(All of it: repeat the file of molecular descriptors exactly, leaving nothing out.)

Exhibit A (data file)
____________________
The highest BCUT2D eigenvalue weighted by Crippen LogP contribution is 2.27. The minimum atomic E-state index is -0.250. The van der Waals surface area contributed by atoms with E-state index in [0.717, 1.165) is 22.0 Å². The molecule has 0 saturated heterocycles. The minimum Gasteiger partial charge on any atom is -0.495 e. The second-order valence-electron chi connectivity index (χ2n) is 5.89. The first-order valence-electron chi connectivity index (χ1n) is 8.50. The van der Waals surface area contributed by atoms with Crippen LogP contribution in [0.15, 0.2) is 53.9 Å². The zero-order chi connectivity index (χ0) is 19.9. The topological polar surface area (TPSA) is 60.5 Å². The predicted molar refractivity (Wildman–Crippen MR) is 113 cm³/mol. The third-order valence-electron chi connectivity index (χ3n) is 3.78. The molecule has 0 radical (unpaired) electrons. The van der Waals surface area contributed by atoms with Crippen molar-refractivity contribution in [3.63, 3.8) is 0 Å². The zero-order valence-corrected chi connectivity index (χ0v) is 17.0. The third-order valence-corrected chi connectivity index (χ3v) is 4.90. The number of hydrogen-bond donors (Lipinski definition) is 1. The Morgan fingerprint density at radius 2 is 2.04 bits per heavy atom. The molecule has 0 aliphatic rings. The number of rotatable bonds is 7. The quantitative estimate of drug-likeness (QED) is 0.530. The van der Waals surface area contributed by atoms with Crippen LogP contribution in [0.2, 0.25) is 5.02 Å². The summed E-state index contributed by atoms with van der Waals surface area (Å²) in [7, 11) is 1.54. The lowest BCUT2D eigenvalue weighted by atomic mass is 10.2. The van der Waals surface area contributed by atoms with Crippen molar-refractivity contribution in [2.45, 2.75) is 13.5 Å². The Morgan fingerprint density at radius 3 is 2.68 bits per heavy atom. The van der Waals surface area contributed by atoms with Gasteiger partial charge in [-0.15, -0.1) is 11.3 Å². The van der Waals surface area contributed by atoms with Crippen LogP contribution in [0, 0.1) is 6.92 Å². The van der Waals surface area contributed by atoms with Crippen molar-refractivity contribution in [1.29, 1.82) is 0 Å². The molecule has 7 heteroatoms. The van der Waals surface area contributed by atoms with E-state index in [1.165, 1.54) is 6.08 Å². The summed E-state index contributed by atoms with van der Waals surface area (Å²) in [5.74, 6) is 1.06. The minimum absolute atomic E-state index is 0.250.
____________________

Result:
The highest BCUT2D eigenvalue weighted by Crippen LogP contribution is 2.27. The minimum atomic E-state index is -0.250. The van der Waals surface area contributed by atoms with E-state index in [0.717, 1.165) is 22.0 Å². The molecule has 0 saturated heterocycles. The minimum Gasteiger partial charge on any atom is -0.495 e. The second-order valence-electron chi connectivity index (χ2n) is 5.89. The first-order valence-electron chi connectivity index (χ1n) is 8.50. The van der Waals surface area contributed by atoms with Crippen LogP contribution in [0.15, 0.2) is 53.9 Å². The zero-order chi connectivity index (χ0) is 19.9. The topological polar surface area (TPSA) is 60.5 Å². The predicted molar refractivity (Wildman–Crippen MR) is 113 cm³/mol. The third-order valence-electron chi connectivity index (χ3n) is 3.78. The molecule has 0 radical (unpaired) electrons. The van der Waals surface area contributed by atoms with Crippen molar-refractivity contribution in [3.63, 3.8) is 0 Å². The zero-order valence-corrected chi connectivity index (χ0v) is 17.0. The third-order valence-corrected chi connectivity index (χ3v) is 4.90. The number of hydrogen-bond donors (Lipinski definition) is 1. The Morgan fingerprint density at radius 2 is 2.04 bits per heavy atom. The molecule has 0 aliphatic rings. The number of rotatable bonds is 7. The quantitative estimate of drug-likeness (QED) is 0.530. The van der Waals surface area contributed by atoms with Crippen LogP contribution in [0.2, 0.25) is 5.02 Å². The summed E-state index contributed by atoms with van der Waals surface area (Å²) in [7, 11) is 1.54. The lowest BCUT2D eigenvalue weighted by atomic mass is 10.2. The van der Waals surface area contributed by atoms with Crippen molar-refractivity contribution in [2.45, 2.75) is 13.5 Å². The Morgan fingerprint density at radius 3 is 2.68 bits per heavy atom. The van der Waals surface area contributed by atoms with Gasteiger partial charge in [-0.15, -0.1) is 11.3 Å². The van der Waals surface area contributed by atoms with Crippen LogP contribution in [0, 0.1) is 6.92 Å². The van der Waals surface area contributed by atoms with Crippen molar-refractivity contribution in [1.29, 1.82) is 0 Å². The molecule has 7 heteroatoms. The van der Waals surface area contributed by atoms with E-state index in [1.165, 1.54) is 6.08 Å². The summed E-state index contributed by atoms with van der Waals surface area (Å²) in [5.74, 6) is 1.06. The minimum absolute atomic E-state index is 0.250.